I'm building some sort of planetary system in three.js and I spent couple of hours looking for a decent solution to get an outer glow on one planet - a sphere object with a texture.

I came across this example http://stemkoski.github.io/Three.js/Selective-Glow.html which kind of does the trick, but the thing is - this form of glow also affects the main 3D object resulting in color change (as seen there).

Another nice glow example can be found here http://bkcore.com/blog/3d/webgl-three-js-animated-selective-glow.html but again it glows the entire region, not only "outer" thing.

I've been reading some discussion thread about "overrideMaterial" property on GitHub but this seems experimental, unused and undocumented... not even sure if this could solve my problem.

Please share your ideas, thanks!

up vote 37 down vote accepted

I've worked a bit on separating out the part of the WebGL Globe code (linked to above) that produces the atmospheric effect. A preliminary working version is here:

http://stemkoski.github.io/Three.js/Atmosphere.html

To the best of my understanding, there are a few interesting things going on in the original code to create the atmospheric effect. First, the glowing texture is placed on another sphere -- let's call it the Atmo Sphere :) -- that surrounds the sphere with the image of earth on it. The Atmosphere material is flipped so that the front side does not render, only the back side, thus it does not obscure the earth sphere even though it surrounds it. Second, the gradient lighting effect is achieved by using a fragment shader rather than a texture. However, the atmosphere will change its appearance if you zoom in and out; this was not evident in the WebGL Globe experiment because zooming was disabled.

[updated April 30th]

Next, similar to the source code from

http://stemkoski.github.io/Three.js/Selective-Glow.html

the sphere with the gradient lighting texture (and another black-textured sphere) are placed in a second scene, and then the results from that scene are composed with the original scene using an additive blender. And just so you can experiment with the parameters used to create the glow effect, I have included a couple of sliders so that you can change the values and see the different glow effects that result.

I hope this helps you get started. Good luck!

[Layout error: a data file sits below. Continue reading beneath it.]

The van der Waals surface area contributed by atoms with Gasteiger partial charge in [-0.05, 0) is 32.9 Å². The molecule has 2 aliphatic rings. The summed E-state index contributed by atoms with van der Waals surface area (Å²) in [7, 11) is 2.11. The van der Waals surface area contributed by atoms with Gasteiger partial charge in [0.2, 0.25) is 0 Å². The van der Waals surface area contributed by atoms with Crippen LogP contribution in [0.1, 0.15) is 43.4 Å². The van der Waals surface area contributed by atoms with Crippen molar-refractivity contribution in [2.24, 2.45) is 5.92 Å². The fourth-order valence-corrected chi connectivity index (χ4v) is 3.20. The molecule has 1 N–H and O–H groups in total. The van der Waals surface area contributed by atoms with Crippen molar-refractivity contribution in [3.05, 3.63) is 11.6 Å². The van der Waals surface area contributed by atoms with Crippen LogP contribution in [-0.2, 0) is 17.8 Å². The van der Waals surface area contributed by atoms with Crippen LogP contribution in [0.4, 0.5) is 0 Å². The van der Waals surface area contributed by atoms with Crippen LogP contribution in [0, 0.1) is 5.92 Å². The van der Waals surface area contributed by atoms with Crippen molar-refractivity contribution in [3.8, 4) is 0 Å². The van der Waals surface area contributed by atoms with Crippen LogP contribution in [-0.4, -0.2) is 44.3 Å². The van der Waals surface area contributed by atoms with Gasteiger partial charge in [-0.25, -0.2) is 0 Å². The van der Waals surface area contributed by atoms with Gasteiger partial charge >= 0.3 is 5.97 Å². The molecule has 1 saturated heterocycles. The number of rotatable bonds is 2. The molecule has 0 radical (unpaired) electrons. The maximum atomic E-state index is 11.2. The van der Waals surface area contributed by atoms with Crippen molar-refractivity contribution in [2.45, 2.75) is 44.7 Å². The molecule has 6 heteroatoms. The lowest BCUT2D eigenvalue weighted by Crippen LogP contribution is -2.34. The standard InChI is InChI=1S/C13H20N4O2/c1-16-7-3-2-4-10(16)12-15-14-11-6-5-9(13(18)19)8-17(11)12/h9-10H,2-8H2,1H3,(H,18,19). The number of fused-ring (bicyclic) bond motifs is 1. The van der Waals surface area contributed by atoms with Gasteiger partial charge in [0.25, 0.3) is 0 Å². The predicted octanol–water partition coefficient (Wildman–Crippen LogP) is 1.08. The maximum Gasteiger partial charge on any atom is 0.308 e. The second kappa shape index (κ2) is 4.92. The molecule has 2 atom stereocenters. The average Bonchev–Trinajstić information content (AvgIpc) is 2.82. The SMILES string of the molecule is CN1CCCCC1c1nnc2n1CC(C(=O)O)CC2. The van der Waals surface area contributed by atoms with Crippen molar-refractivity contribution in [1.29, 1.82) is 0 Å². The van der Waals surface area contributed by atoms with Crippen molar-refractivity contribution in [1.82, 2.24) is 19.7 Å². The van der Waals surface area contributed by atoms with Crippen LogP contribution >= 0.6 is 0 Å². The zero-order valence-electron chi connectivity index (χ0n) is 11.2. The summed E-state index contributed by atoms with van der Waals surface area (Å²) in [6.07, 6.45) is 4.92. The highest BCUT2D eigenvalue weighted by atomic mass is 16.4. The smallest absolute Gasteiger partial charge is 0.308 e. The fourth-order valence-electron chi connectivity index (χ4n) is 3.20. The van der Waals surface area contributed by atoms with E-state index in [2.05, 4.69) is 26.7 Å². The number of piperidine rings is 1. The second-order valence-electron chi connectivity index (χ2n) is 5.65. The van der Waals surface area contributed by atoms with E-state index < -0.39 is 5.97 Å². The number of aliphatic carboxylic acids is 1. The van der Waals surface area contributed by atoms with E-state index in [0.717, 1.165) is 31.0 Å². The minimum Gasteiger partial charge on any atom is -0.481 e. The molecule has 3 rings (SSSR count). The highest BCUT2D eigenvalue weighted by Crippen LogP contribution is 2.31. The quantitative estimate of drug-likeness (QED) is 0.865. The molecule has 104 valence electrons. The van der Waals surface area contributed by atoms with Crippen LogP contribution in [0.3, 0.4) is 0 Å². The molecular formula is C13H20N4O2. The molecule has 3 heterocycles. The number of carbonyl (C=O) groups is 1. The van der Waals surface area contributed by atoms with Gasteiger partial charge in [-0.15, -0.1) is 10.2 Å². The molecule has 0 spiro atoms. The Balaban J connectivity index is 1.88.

[updated June 11]

I have a new example which achieves the same effect in a much simpler way, rather than using post-processing and additively blending two scenes, I just changed some of the parameters in the customized material. (It seems obvious in retrospect.) For an updated example, check out:

http://stemkoski.github.io/Three.js/Shader-Halo.html

Still haven't figured out the pan/zoom issues though.

[Updated July 24]

I figured out the pan/zoom issues. It requires using a shader; for details about the complexities, see the related question Three.js - shader code for halo effect, normals need transformation and for the final working example, see:

http://stemkoski.github.io/Three.js/Shader-Glow.html.

I'm pretty happy with the final result, so I will not be updating this answer any more :)

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    Nice one Lee! Looks very interesting! Can't believe you spent so much time resolving this issue, thanks a lot! Going to look at it now. I owe you :) – kyeno May 1 '13 at 13:57
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    One thing if I may suggest you (still something I need to implement myself as well). This is not anyhow vital for the example or anything, but your browser resize events don't cope with the Atmo Sphere there. :) – kyeno May 1 '13 at 14:00
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    Proszę uprzejmy, kyeno -- this was a fun question, a project that I've been meaning to work on for a while. You're right about the browser resize issue, I use <code>THREEx.WindowResize(renderer, camera)</code> to handle that and need to set up something similar for the secondary scene with the glow effect. And if you feel that you "owe me", you can pay it forward by helping out other people asking questions with the three.js tag... and also, nothing says "thank you" quite so much as upvotes :D – Lee Stemkoski May 1 '13 at 14:46
  • Great work Lee! Do you think this will work for complex meshes as well? For example, if I have a mesh with 4 sub-meshes that have THREE.BufferGeometry? – Lawliet Jan 15 '15 at 15:07
  • I hope you'll update your answer once again :) it doesn't work with a new three.js (r76). I just started learning three.js, cannot find what's wrong – Dmitry Isaev May 15 '16 at 15:15

In the example you are referring to, I used a blue glow with additive blending -- if you used a white color instead maybe that would produce the effect you want.

  • Thanks for reply!I have tried that - white color still affects the original image. I will post my code in a sec – kyeno Apr 29 '13 at 1:06
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    Okay, the first example where I'm rendering only the main renderer, single-pass: matt.prayam.com/private/planet3d Second example where I am using your approach, rendering multi-pass with composer: matt.prayam.com/private/planet3d/white.html The only difference is within the onRenderLoop callback – kyeno Apr 29 '13 at 1:27

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